The best way to support writers is to feed them new ideas



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Writing has never been easy, but sending writers out to find new ideas and people might be one way to help.
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Julian Novitz, Swinburne University of Technology

Books and writing seem to be as popular as ever, but writers are having a hard time making a living from their work. While writers may have always struggled, a number of recent ideas have been put forward suggesting ways to help them out.

Writing in Meanjin, Frank Moorhouse proposed, among other measures, renewable ten-year “national contracts” for mid-to-late career writers. And in the Sydney Review of Books, Ben Eltham describes an initiative that he is working on that would aim to provide literary fellowships for fixed periods of three to four years.

Both writers make the valid point that, as fewer successful writers are able to sustain themselves via book sales and royalties, the role of public support becomes more important. They both argue for the need to radically expand the range of fellowships available to writers.

While more secure fellowships are certainly welcome ideas, there are other ways to support writing that address the current economics. So in the spirit of keeping the conversation going, here are a few thoughts.

The value of books

Moorhouse and Eltham both seem to be arguing for fellowships that might provide the long-term security that many working writers currently lack. This suggests a fundamental shift in the purpose of this kind of writing support.

Individual grants and fellowships have typically been provided as a short-term investment in a writer or author, with a duration ranging from a few months to a year. They are there, ideally, to encourage new projects and innovation – offering opportunities for a concentrated period of work, for research, for travel. The University of Melbourne Asialink arts residencies program is a strong example of this. It offers support to a range of Australian writers and artists to live and pursue creative projects in Asia for six weeks to three months.

Longer-term fellowships would certainly have many benefits for established writers. They help compensate them for cultural labour that is not always adequately rewarded in the literary marketplace. As Moorhouse observes, the value of a book often goes beyond its cover price. Books are read and reread, loaned to family members and friends, speculated upon and debated. They inspire insights, arguments and critical and creative forms of engagement. Singular sales and royalty payments cannot reflect this hidden or social value of a book.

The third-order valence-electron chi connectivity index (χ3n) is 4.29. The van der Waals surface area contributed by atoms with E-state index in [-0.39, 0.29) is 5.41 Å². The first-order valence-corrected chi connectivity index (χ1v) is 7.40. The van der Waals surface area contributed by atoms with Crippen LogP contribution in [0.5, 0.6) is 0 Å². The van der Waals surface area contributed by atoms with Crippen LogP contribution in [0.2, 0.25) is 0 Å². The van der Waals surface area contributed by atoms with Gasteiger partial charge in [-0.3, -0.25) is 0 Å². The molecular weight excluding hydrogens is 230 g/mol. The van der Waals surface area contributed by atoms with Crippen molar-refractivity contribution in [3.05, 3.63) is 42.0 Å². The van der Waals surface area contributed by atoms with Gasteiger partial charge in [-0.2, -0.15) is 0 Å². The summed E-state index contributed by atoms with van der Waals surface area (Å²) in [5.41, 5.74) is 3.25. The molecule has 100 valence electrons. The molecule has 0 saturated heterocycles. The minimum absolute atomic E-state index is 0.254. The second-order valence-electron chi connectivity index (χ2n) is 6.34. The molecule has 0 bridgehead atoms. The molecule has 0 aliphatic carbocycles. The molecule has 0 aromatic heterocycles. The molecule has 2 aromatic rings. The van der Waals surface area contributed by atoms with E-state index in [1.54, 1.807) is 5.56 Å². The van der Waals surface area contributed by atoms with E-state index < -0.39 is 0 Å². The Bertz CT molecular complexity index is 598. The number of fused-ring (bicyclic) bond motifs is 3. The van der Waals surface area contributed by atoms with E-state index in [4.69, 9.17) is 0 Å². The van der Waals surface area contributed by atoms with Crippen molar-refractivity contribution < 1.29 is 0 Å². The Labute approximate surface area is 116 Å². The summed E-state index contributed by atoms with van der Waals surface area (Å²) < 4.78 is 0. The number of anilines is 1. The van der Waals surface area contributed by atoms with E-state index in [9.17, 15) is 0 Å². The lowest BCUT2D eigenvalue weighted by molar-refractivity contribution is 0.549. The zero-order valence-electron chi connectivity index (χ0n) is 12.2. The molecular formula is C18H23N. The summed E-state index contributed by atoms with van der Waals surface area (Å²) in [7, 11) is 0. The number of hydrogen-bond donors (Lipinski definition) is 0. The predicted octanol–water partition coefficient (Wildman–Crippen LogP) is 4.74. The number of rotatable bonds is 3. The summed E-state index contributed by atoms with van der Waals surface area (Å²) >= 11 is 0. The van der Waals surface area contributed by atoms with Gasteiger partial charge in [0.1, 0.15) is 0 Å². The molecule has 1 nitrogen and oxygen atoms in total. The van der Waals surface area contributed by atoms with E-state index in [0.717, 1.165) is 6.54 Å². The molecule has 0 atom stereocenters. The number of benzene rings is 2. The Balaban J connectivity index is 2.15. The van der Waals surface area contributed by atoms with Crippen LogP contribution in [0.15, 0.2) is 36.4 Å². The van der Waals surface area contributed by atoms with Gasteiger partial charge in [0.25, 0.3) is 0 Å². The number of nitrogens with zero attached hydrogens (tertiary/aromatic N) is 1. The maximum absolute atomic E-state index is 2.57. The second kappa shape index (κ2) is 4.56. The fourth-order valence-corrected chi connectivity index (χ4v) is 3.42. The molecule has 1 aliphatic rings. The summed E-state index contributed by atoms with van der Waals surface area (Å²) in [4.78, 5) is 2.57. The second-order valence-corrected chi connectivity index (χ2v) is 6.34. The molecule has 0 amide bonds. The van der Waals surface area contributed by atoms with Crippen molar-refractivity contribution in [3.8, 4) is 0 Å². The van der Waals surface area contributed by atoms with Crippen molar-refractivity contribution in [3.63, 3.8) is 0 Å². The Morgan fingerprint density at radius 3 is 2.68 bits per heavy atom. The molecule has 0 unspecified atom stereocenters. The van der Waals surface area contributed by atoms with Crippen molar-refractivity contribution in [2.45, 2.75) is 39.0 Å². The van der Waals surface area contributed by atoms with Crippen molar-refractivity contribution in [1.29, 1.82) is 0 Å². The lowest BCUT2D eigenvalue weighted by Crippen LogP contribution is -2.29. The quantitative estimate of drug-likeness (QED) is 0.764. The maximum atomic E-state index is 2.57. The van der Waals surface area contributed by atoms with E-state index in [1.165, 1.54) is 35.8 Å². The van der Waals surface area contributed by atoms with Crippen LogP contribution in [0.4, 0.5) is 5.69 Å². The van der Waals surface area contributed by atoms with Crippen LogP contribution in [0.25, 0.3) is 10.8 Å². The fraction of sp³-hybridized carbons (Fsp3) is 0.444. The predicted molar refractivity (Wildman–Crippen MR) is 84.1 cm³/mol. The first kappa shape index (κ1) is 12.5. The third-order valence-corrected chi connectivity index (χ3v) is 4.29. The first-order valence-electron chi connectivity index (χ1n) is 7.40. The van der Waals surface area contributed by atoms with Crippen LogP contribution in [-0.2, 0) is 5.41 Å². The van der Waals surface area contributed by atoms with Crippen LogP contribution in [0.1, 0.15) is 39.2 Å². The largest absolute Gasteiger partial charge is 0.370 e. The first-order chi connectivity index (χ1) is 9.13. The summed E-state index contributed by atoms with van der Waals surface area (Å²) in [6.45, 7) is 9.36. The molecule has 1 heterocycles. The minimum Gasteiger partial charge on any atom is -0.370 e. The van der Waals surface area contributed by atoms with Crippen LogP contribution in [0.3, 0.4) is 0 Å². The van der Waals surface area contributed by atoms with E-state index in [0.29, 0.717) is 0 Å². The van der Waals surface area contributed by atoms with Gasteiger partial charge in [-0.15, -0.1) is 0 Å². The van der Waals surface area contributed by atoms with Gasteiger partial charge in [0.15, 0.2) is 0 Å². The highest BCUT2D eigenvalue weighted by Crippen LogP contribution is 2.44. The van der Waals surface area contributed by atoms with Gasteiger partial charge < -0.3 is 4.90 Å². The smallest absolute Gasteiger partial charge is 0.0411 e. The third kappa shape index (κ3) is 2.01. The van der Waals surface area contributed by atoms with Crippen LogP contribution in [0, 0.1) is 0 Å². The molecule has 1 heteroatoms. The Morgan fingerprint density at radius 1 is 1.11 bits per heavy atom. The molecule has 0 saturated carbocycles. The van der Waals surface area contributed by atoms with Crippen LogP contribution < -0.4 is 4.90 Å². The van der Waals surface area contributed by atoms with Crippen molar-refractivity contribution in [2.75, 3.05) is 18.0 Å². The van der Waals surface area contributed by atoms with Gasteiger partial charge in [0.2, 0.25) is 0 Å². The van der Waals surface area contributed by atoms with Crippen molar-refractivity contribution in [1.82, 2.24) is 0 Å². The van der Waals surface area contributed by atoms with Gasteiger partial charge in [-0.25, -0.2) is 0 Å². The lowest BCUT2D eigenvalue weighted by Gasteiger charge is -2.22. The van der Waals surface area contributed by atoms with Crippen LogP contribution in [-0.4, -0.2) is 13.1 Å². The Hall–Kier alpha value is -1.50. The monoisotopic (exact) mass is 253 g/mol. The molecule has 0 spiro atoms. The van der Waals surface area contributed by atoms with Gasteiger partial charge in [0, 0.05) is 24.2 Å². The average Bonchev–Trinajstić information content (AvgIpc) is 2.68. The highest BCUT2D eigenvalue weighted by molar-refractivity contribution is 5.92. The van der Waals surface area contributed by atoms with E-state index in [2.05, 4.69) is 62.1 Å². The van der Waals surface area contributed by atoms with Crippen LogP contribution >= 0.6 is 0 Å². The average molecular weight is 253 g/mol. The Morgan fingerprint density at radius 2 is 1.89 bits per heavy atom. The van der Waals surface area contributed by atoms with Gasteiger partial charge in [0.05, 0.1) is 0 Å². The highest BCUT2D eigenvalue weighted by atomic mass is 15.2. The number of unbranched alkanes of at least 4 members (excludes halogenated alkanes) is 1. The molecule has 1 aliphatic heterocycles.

However, the criteria that Moorhouse proposes for his ten-year contracts – multiple publications, international distribution, being the subject of academic research – could cluster a lot of funding around a small number of conventionally successful authors.

A particular kind of writing?

In his article, Eltham suggests that a lack of individual fellowships has contributed to the rising importance of literary prizes in Australia. According to Eltham, prizes have become “the closest thing to a fellowship most Australian writers can aspire to”. In the same vein as Ivor Indyk’s 2015 Sydney Review of Books article, he argues that “‘prize literature’ is now a discernible genre of its own, taken to represent a certain form of middlebrow that is accessible, appealing and safe.” The implication is that the exclusive pursuit of prizes results in stylistically homogenous literary fiction, and that more individual grants and fellowships would provide writers with more freedom to experiment and take risks.

However, shifting a writer’s focus from winning a literary prize to appeasing a grant committee or funding body will not necessarily result in more adventurous fiction. Writing in 1971 about the Commonwealth Literary Fund (which subsidised Australian writers from 1908 to 1973), Maurice Dunlevy reflected on the value of literary fellowships, observing that “the fund has yet to aid the birth of a genius” or even a “classic Australian novel”.

He went on to claim that “the overwhelming number of fellowships have been awarded to well-known mediocrities who have produced mediocre work.” I won’t pretend to know exactly how fair Dunlevy is being to the fellowship writers of this period. But his critique can easily be compared to some of the contemporary objections to Australian prize culture.